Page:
"Robinson told me about his dream"
So, I watched London again the other day. I had bought a copy because it was pertinent to my current writing project - references to the Robinson films are threaded throughout - and it would be easier than getting it out of the university library every time I needed to check a piece of dialogue, or an image. I first read about London in Iain Sinclair's essay 'Cinema Purgatorio', included in Lights Out For The Territory . Watching it again reminded me, in certain ways, of the experience of watching Bela Tarr's later work, particularly Satantango (although obviously not in terms of length). The rhythms and technique of filming Keiller uses are so utterly alien to the world of Hollywood cinema - and its protrubing bunion, the British film industry - as to be almost incomprehensible at first: the shot is framed, and then the camera lingers, unmoving, for what seems forever; we seem almost to be regressing to the earliest days of cinema, when a camera was simply set up and entire scenes filmed in one static take, or audiences thrilled to simply see street traffic re-presented to them; one has to become slowly acclimatised to this sense of tempo, until, eventually, it feels completely natural. Indeed, there's something of that quality in certain moments - as when, inspecting the bomb damage in the insurance district, one or two of the crowd turn to look at the camera glued to them. The film's framing device performs a strange transformation of the material, of the fabric of everyday life being filmed: the ostensible reality of verité cinema is enlisted in the service of a narrative. It reminds me, in that sense, of Sebald's Austerlitz, or, indeed, Sinclair's own Hackney, That Rose-Red Empire, records of fictional events in surroundings that are all too real.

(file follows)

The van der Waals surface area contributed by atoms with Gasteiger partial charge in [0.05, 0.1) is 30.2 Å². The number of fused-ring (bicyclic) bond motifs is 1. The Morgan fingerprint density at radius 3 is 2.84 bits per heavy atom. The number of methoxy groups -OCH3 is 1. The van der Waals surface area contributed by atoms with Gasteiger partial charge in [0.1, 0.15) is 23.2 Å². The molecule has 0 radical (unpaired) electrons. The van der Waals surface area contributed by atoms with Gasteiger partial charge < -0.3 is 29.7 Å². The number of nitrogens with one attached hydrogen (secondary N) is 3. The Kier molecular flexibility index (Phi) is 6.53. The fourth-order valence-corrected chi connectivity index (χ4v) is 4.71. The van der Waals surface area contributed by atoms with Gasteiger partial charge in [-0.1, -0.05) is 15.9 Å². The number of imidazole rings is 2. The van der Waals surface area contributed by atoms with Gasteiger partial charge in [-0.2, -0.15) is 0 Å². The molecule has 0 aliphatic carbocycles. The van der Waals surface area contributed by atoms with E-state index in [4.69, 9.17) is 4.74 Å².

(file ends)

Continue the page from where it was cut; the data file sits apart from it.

The fact that both Robinson and the narrator are invisible - and, as regards the actual camera watching real people in the street, non-existent (there is no-one stood behind it but Keiller - and that Robinson's 'researches' - first into "the problem of London", then, in Robinson in Space, "the problem of England" - take him further and further into a geography of absences and ghosts - Montaigne, Defoe, Horace Walpole, Poe, Rimbaud, Verlaine, and Apollinaire's sojourns in London - seem significant. Robinson and our narrator are Proustian ghosts at the feast, waspish, melancholy and bickering lovers. Robinson, withdrawn into his flat ("Apart from his academic work, he hardly leaves... except to go to the supermarket"), is an at best reluctant participant in the modern world, disgusted by the rotten stupidity of those who returned the Tories in 1992. "It is difficult to recall the shock", the narrator tells us, "with which we realised our alienation from the events that were unfolding in front of us", as Major waves to the crowds, the environmental noise muted, the whole vulgar scene seeming disconnected, at one remove from the splenetic commentary of the narrator. Indeed, the geography of their drifts - the lines they take, criss-crossing the map of the capital - is illusory, non-existent; the investment we feel in the narrative of their drift, the sequence of sensation and history as they move through each topography and territory, is fictional. London becomes, through Robinson's hyperstitional schemes, a ghost of itself: "London was the first metropolis to disappear."